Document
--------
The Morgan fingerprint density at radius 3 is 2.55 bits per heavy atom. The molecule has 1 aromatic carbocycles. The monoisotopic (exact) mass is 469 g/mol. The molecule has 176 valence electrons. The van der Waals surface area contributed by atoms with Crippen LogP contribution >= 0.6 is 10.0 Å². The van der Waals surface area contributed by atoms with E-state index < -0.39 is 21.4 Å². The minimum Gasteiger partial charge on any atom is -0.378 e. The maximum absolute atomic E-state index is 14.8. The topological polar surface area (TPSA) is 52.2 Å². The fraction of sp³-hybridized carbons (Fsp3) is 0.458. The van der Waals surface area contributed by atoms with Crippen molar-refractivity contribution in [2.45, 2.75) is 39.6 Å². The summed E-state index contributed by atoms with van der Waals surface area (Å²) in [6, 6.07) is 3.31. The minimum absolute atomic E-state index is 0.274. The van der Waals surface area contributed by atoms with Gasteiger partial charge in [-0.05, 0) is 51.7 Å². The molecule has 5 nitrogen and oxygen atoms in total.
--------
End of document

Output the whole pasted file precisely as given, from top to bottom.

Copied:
The Morgan fingerprint density at radius 3 is 2.55 bits per heavy atom. The molecule has 1 aromatic carbocycles. The monoisotopic (exact) mass is 469 g/mol. The molecule has 176 valence electrons. The van der Waals surface area contributed by atoms with Crippen LogP contribution >= 0.6 is 10.0 Å². The van der Waals surface area contributed by atoms with E-state index < -0.39 is 21.4 Å². The minimum Gasteiger partial charge on any atom is -0.378 e. The maximum absolute atomic E-state index is 14.8. The topological polar surface area (TPSA) is 52.2 Å². The fraction of sp³-hybridized carbons (Fsp3) is 0.458. The van der Waals surface area contributed by atoms with Crippen molar-refractivity contribution in [2.45, 2.75) is 39.6 Å². The summed E-state index contributed by atoms with van der Waals surface area (Å²) in [6, 6.07) is 3.31. The minimum absolute atomic E-state index is 0.274. The van der Waals surface area contributed by atoms with Gasteiger partial charge in [-0.05, 0) is 51.7 Å². The molecule has 5 nitrogen and oxygen atoms in total.